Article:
Perhaps another girl would have squealed and exhibited other tokens of excitement after hearing she was to live in a place prized for its fashions as much as it was feared for its politics. I exhibited nothing. Papa lowered his cutlery, granting me an expression of concern trimmed with annoyance. “You mustn’t worry yourself, Jannie. We’ll be safe. We won’t flaunt our beliefs. Our neighbors won’t even know there’s a clergyman in the vicinity.”I think I nodded. I know that that was the end of the matter. My lack of affection for the plan was worsened by the prospect of inviting death by shipwreck or accident, or by the many strange diseases that inhabit other lands. I resolved to prepare myself to meet my Maker by attending Mass and prayer services, and by helping Papa put the house for sale.
RICHARD ironed his nostrils with the back of his hand. All eyes around his desk looked elsewhere. You didn’t correct Richard’s less sociable antics. Not if you wanted to find your tires still stiff and plump when it was time to go home.
The New Guy, who didn’t know better, acted like all the other New Guys on their first day at the collection agency: Solicitous. Brainlessly solicitous. “Jeez, Dick, I’ve got some Benadryl tablets on me, if you want to shut off that tap.”
The New Guy yelped and spun around as the stapler bounced off his forehead.
“Call me that again, and I’ll give you a dick up your ass. Sheila, you got a mirror in your cosmetics case? I want him to see the hole in his head. He looks like a teacher’s aide punctured by toddler demon seeds. You’re supposed to intimidate a client into paying their bills, not make them laugh their scrotums off. Who was I sending you to?”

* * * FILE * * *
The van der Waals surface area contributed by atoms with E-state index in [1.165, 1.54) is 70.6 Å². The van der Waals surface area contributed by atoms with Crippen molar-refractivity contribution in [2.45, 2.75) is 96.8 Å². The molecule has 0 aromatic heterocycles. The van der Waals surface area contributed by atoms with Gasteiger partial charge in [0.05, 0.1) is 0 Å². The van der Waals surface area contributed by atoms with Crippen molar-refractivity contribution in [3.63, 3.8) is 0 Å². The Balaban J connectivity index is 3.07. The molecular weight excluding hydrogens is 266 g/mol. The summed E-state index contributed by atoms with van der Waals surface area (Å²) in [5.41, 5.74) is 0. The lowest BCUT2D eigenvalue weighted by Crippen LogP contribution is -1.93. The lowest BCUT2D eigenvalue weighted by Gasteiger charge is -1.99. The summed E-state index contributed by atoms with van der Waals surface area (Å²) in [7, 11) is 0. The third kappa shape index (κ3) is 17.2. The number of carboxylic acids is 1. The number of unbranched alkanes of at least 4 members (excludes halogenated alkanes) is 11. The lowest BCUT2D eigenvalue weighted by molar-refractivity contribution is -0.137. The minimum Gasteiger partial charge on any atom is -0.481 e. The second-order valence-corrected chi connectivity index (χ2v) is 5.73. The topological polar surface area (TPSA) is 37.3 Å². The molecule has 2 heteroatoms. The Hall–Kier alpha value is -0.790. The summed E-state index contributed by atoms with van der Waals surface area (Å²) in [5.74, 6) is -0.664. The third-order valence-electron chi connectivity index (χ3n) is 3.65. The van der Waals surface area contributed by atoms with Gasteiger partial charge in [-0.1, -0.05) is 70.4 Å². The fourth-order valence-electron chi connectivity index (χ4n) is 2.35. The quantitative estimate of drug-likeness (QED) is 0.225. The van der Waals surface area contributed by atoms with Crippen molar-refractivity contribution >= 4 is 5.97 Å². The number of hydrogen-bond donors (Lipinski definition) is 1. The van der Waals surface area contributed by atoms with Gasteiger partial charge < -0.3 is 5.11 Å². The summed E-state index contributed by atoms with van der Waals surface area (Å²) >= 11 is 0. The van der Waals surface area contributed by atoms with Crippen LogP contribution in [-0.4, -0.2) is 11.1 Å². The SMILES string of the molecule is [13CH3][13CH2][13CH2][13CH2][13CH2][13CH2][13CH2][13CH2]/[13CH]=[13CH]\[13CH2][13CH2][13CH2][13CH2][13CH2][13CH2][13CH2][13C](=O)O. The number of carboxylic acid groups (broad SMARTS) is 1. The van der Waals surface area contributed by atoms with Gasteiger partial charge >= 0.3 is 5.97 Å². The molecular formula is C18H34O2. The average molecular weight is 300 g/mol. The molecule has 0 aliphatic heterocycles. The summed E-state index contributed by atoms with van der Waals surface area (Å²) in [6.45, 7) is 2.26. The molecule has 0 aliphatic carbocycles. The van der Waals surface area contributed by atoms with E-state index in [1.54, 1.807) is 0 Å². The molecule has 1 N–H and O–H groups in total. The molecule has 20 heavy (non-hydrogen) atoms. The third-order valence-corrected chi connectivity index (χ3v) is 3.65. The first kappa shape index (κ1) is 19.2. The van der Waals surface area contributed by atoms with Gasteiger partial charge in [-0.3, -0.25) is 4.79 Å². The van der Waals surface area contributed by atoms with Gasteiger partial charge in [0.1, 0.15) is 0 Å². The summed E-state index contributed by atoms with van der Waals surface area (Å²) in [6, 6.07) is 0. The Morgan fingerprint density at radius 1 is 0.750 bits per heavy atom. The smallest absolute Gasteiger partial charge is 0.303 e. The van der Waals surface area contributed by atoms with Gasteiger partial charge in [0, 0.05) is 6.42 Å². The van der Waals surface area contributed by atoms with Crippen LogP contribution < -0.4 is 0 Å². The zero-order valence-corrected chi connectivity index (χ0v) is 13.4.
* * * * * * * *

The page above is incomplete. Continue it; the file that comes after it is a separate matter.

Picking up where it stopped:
New Guy swore as Richard yanked the paper from between his fingers, leaving a skinny red string of a paper cut.
“Oh, yeh. THAT one. Told the hospital she can’t pay because her hours at work were cut and the government’s garnishing her wages because she doesn’t have enough money to pay off her student loan. The bitch probably has thousands of dollars hidden away. That’s what they do, especially since the big banks failed a few years ago. Clearly not the job for you now, Benadryl Balls. I’ll get that money back for the hospital. Watch.”
Sheila ran after Richard as he left the office with the other collectors. “Your inhaler!”
He waved her away. “I just yelled at Mr. Dick for not having the proper professional appearance. You think the broad’ll take me seriously when I start sucking on a plastic tit in the middle of my proposal? Eff the inhaler. Eff these flipping allergies. They’ll leave me alone if I don’t pay attention to them. ”
Ten blocks away, the guinea pig stood gripping the cage bars with his front paws as Mommy’s loving hands scooped his buddy out of the bedding beside him.
“I’m so sorry, sweetie.” Mommy sobbed as she held Sweetie to her shoulder, stroking his back, letting her tears soak his head.
Her friend gently reminded her that she was doing the right thing by placing her pet up for adoption. She simply didn’t have the money to look after two pets properly.
Mommy bravely placed the piggy in his little carrier and set a handful of sweet green timothy hay in the cage for the remaining piggy.
Richard watched them leave. He figured he had forty-five minutes to find the woman’s stash of money. He couldn’t wait to count it all and confront her.
He was ransacking the chest of drawers near the guinea pig’s cage when like a balloon he began to inflate.
The piggy chomped its hay, oblivious to the allergen-bloated body on the floor. -- by Gev Sweeney, Copyright 2011